And measuring the width shows us all the points that are one, two, or three feet from the near edge. Now our rectangular table is covered by virtual graph paper with squares the size of our measuring unit.

The rectangular tabletop with an imaginary grid that shows the length and width measurements: three feet wide by five feet long.
The rectangular tabletop with an imaginary grid that shows the length and width measurements: three feet wide by five feet long.

The length of the rectangle tells us how many squares we have in each row, and the width tells us how many rows there are. As we imagine this invisible grid, we can see why multiplying those two numbers will tell us how many squares there are in all.

That is what the word area means: the area of a tabletop is the number of virtual-graph-paper squares it takes to cover it up, which is why our answer will be measured in square units.

Making Sense of Mixed Units

What if we measured the length in meters and the width in centimeters?

With a relational understanding of area, even a strange combination of units can make sense. Our invisible grid would no longer consist of squares but of long, thin, rectangular centimeter-meters. But we could still find the area of the tabletop by counting how many of these units it takes to cover it.

How many rectangles will we need to cover a table that is 2 m long by 90 cm wide? 2 × 90 = 180 centimeter-meters.
How many rectangles will we need to cover a table that is 2 m long by 90 cm wide?
2 × 90 = 180 centimeter-meters.

Square units aren’t magic — they’re just easier, that’s all.

Click to continue reading Understanding Math, Part 5: Multiplying Fractions

CREDITS: “Framed” photo (top) by d_pham via Flicker (CC BY 2.0). LPM-ebook-300This is the fourth post in my Understanding Math series, adapted from my book Let’s Play Math: How Families Can Learn Math Together—and Enjoy It, available at your favorite online book dealer.

4 thoughts on “Understanding Math: Area of a Rectangle

  1. Is maths really taught in the manner of that ‘typical lesson’?! I was frustrated recently at the number of books I came across TELLING us the formula for the area of a triangle, and really had to scour the web for a way to show my kids how to figure it out for themselves. We then embarked on a several-week-long geometry adventure playing with rectangles, parallelograms, trapeziums etc (even circles) with right-angled and non-right angled triangles along the way. I know I was taught in that ‘typical’ way at school but it just seems unbelievable now!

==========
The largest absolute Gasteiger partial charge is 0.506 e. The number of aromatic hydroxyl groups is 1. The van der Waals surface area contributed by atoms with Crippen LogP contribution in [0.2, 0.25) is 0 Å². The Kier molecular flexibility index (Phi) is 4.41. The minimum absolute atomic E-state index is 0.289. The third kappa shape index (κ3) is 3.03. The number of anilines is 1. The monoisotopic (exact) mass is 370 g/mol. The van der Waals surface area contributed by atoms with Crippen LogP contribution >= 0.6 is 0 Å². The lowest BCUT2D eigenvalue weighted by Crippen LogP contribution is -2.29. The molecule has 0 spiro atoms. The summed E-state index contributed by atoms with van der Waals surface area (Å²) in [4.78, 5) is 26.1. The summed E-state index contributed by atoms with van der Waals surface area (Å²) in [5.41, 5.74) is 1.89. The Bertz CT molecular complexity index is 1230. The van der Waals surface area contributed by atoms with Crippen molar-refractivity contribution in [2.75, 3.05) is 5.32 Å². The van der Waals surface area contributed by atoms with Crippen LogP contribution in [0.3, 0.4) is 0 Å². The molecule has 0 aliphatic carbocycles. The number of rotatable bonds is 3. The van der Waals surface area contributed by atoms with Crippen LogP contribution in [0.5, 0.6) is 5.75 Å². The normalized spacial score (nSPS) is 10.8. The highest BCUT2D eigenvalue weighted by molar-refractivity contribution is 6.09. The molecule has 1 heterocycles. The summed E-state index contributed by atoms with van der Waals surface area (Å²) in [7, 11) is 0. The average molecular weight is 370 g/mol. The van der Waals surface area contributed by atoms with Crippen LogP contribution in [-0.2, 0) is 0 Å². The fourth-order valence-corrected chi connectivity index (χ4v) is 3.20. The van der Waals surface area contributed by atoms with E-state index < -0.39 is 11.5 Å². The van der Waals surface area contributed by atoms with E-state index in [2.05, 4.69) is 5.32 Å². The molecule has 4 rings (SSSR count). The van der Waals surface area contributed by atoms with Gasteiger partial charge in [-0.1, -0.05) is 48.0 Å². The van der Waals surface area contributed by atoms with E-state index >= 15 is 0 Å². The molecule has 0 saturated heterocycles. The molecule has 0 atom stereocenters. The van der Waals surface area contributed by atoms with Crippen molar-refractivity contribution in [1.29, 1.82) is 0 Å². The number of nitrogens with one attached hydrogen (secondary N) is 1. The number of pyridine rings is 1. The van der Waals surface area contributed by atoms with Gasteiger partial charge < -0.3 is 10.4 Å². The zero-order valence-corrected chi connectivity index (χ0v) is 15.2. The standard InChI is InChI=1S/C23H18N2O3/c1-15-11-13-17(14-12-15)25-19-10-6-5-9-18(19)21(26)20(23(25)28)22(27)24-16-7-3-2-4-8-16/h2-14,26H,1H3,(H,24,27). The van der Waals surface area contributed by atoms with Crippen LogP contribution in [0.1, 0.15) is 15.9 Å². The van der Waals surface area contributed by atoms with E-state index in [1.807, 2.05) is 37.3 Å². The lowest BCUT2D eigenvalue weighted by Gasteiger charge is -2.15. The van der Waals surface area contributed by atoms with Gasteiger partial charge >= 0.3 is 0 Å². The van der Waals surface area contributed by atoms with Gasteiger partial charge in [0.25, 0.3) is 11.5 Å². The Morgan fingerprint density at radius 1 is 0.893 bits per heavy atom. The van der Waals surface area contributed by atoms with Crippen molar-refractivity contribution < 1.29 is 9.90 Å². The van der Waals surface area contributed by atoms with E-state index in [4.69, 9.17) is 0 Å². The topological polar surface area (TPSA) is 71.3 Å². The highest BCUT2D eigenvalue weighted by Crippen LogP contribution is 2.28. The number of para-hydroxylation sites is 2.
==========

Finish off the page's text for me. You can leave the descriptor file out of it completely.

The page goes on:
1. Well, as Skemp told it, the “typical lesson” was a review. So the teacher had probably given demonstrations and explanations of some sort to the class in previous sessions.

      But whatever had been the lead-in to the formula didn’t really matter. The key thing, for both the teacher and the student, was to know what the letters stood for so that one could follow the formula and get the right answer.

      What you describe sounds like more fun, and also more likely to lead to long-term retention!

      Unfortunately, too many teachers (1) don’t understand math themselves or (2) feel too rushed to “cover” a mile-wide list of topics-that-will-be-on-the-test so they don’t have time to examine things in depth.

  2. Thank you, Sue.
    This topic was the most important thing missing from my book and the main reason it has taken so long to finish the paperback version. I needed to figure out how to express Skemp’s categories in words and examples that I hope will communicate to people who don’t already think of math this way.

    Of course, being a tinkerer, I’ve also been adding more resources and quotes throughout. Just yesterday, I found this gem from Paul Halmos for my high school chapter.